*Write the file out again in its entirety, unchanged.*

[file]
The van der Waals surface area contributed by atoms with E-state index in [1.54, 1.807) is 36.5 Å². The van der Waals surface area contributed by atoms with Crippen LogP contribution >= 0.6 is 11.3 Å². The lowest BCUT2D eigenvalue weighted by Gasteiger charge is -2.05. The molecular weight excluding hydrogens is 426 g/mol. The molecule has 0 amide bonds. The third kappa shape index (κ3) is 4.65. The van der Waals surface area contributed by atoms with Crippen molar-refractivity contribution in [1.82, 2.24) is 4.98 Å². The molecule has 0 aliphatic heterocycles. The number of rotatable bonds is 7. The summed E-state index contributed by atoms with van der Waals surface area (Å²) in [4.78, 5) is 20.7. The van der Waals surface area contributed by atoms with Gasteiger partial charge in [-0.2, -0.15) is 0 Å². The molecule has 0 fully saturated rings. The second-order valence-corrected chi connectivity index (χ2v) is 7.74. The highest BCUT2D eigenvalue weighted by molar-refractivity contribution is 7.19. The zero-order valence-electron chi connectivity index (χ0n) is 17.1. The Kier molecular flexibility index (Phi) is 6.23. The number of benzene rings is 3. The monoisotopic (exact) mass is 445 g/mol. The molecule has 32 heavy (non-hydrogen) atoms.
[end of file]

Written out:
The van der Waals surface area contributed by atoms with E-state index in [1.54, 1.807) is 36.5 Å². The van der Waals surface area contributed by atoms with Crippen LogP contribution >= 0.6 is 11.3 Å². The lowest BCUT2D eigenvalue weighted by Gasteiger charge is -2.05. The molecular weight excluding hydrogens is 426 g/mol. The molecule has 0 amide bonds. The third kappa shape index (κ3) is 4.65. The van der Waals surface area contributed by atoms with Crippen molar-refractivity contribution in [1.82, 2.24) is 4.98 Å². The molecule has 0 aliphatic heterocycles. The number of rotatable bonds is 7. The summed E-state index contributed by atoms with van der Waals surface area (Å²) in [4.78, 5) is 20.7. The van der Waals surface area contributed by atoms with Gasteiger partial charge in [-0.2, -0.15) is 0 Å². The molecule has 0 fully saturated rings. The second-order valence-corrected chi connectivity index (χ2v) is 7.74. The highest BCUT2D eigenvalue weighted by molar-refractivity contribution is 7.19. The zero-order valence-electron chi connectivity index (χ0n) is 17.1. The Kier molecular flexibility index (Phi) is 6.23. The number of benzene rings is 3. The monoisotopic (exact) mass is 445 g/mol. The molecule has 32 heavy (non-hydrogen) atoms.